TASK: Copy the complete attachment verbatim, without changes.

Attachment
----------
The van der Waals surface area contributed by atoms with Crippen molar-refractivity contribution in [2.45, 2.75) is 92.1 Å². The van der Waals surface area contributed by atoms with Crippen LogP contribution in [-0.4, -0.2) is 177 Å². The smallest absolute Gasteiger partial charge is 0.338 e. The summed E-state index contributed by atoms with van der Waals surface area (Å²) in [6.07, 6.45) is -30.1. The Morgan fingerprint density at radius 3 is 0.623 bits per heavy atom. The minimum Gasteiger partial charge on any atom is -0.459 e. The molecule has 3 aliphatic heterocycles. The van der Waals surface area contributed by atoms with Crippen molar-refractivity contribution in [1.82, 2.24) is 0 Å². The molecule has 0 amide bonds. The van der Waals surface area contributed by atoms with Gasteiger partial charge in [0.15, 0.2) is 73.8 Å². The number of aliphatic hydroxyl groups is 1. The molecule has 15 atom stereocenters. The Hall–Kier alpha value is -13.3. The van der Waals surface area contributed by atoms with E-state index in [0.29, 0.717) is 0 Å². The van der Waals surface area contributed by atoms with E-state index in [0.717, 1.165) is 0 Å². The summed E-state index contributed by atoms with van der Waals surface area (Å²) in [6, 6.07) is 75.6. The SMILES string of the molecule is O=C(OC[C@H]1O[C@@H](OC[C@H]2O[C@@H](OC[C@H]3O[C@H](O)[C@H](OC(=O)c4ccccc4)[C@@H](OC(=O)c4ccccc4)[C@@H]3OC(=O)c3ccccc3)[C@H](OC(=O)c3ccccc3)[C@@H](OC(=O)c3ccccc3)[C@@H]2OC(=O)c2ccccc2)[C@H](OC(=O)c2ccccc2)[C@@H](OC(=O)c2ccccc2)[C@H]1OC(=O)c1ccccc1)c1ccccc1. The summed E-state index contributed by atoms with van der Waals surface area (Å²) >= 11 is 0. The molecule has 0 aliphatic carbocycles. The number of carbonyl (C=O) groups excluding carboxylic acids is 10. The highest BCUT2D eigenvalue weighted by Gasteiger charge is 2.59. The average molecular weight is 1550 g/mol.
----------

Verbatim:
The van der Waals surface area contributed by atoms with Crippen molar-refractivity contribution in [2.45, 2.75) is 92.1 Å². The van der Waals surface area contributed by atoms with Crippen LogP contribution in [-0.4, -0.2) is 177 Å². The smallest absolute Gasteiger partial charge is 0.338 e. The summed E-state index contributed by atoms with van der Waals surface area (Å²) in [6.07, 6.45) is -30.1. The Morgan fingerprint density at radius 3 is 0.623 bits per heavy atom. The minimum Gasteiger partial charge on any atom is -0.459 e. The molecule has 3 aliphatic heterocycles. The van der Waals surface area contributed by atoms with Crippen molar-refractivity contribution in [1.82, 2.24) is 0 Å². The molecule has 0 amide bonds. The van der Waals surface area contributed by atoms with Gasteiger partial charge in [0.15, 0.2) is 73.8 Å². The number of aliphatic hydroxyl groups is 1. The molecule has 15 atom stereocenters. The Hall–Kier alpha value is -13.3. The van der Waals surface area contributed by atoms with E-state index in [0.29, 0.717) is 0 Å². The van der Waals surface area contributed by atoms with E-state index in [0.717, 1.165) is 0 Å². The summed E-state index contributed by atoms with van der Waals surface area (Å²) in [6, 6.07) is 75.6. The SMILES string of the molecule is O=C(OC[C@H]1O[C@@H](OC[C@H]2O[C@@H](OC[C@H]3O[C@H](O)[C@H](OC(=O)c4ccccc4)[C@@H](OC(=O)c4ccccc4)[C@@H]3OC(=O)c3ccccc3)[C@H](OC(=O)c3ccccc3)[C@@H](OC(=O)c3ccccc3)[C@@H]2OC(=O)c2ccccc2)[C@H](OC(=O)c2ccccc2)[C@@H](OC(=O)c2ccccc2)[C@H]1OC(=O)c1ccccc1)c1ccccc1. The summed E-state index contributed by atoms with van der Waals surface area (Å²) >= 11 is 0. The molecule has 0 aliphatic carbocycles. The number of carbonyl (C=O) groups excluding carboxylic acids is 10. The highest BCUT2D eigenvalue weighted by Gasteiger charge is 2.59. The average molecular weight is 1550 g/mol.